Dr. Cooper holds a Ph.D. in Educational and Counseling Psychology from the University of Missouri Columbia and was awarded a Fulbright Award/Fellowship in Global Health in 2014.
As a psychologist activist for social justice, Cooper has been involved in breakthrough conversations about race and equality and has been a leader in the efforts to bring healing to the city of Ferguson Missouri. Since August of 2014, she has offered crisis counseling, conducted research and provided opportunities for children and adults to express their frustration.
As an expert in family dynamics, Dr. Cooper is the author of “Baby Daddy Disorder: Solutions for Change.” In the wake of the racial conflict that has emerged, it is important to examine factors that can be strengthened within African American families and communities. The disintegration of African American families is a dynamic involved in racial violence and community violence that involves African American men. In Baby Daddy Disorder, Cooper taps into her years of clinical experience to outline elements that contribute to a lack of parental involvement for African American fathers. Cooper provides insights into far-reaching solutions that extend beyond the community of Ferguson.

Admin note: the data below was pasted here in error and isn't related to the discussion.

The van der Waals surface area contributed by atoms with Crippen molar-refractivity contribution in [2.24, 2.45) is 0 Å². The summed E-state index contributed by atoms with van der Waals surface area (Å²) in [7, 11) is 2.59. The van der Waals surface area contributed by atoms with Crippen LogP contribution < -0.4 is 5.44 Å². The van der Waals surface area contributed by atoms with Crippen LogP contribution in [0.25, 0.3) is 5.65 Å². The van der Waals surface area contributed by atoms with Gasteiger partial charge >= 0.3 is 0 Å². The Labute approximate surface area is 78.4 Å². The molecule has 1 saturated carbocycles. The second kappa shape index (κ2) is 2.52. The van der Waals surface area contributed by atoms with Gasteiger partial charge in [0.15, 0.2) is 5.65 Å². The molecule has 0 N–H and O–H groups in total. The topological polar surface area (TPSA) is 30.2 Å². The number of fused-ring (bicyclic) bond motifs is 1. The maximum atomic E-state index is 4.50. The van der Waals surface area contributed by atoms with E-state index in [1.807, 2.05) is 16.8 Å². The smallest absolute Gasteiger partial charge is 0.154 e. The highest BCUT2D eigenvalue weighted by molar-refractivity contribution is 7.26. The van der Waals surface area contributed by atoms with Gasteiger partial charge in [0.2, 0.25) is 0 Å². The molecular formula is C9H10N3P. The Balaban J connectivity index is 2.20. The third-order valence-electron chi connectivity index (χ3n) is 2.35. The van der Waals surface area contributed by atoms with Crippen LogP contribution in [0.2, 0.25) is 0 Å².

Dr. Cooper was awarded the “Salute to Excellence in Health Care” award by the St. Louis American newspaper (St. Louis, Mo; April 2014) in honor of her dedication to healthcare for African American individuals in the community. Dr. Cooper is one of the leading providers of psychotherapy services to older adults in St. Louis. She has been the recipient of teaching awards for her stellar performance in college classrooms and was nominated for the prestigious William T. Kemper Award for Excellence in Teaching at Webster University. She currently serves on the boards of the Center for Hearing and Speech, the Missouri Care Planning Council and the Community Advisory Board for Myrtle Hilliard Davis Comprehensive Health Center. She is also a reviewer for the Journal of Black Psychology and the American Psychological Association convention.
Dr. Cooper is a past president of the Association of Black Psychologists (Saint Louis Chapter), and President of the Tougaloo College Alumni Association (St. Louis chapter). She is currently the Public Education Coordinator for the Missouri Psychological Association. Her leadership these organizations has helped to re-engage members and stimulate more community outreach efforts. Much of Dr. Cooper’s community involvement has focused on increasing the awareness of mental health conditions and decreasing the stigma associated with mental health in communities of color.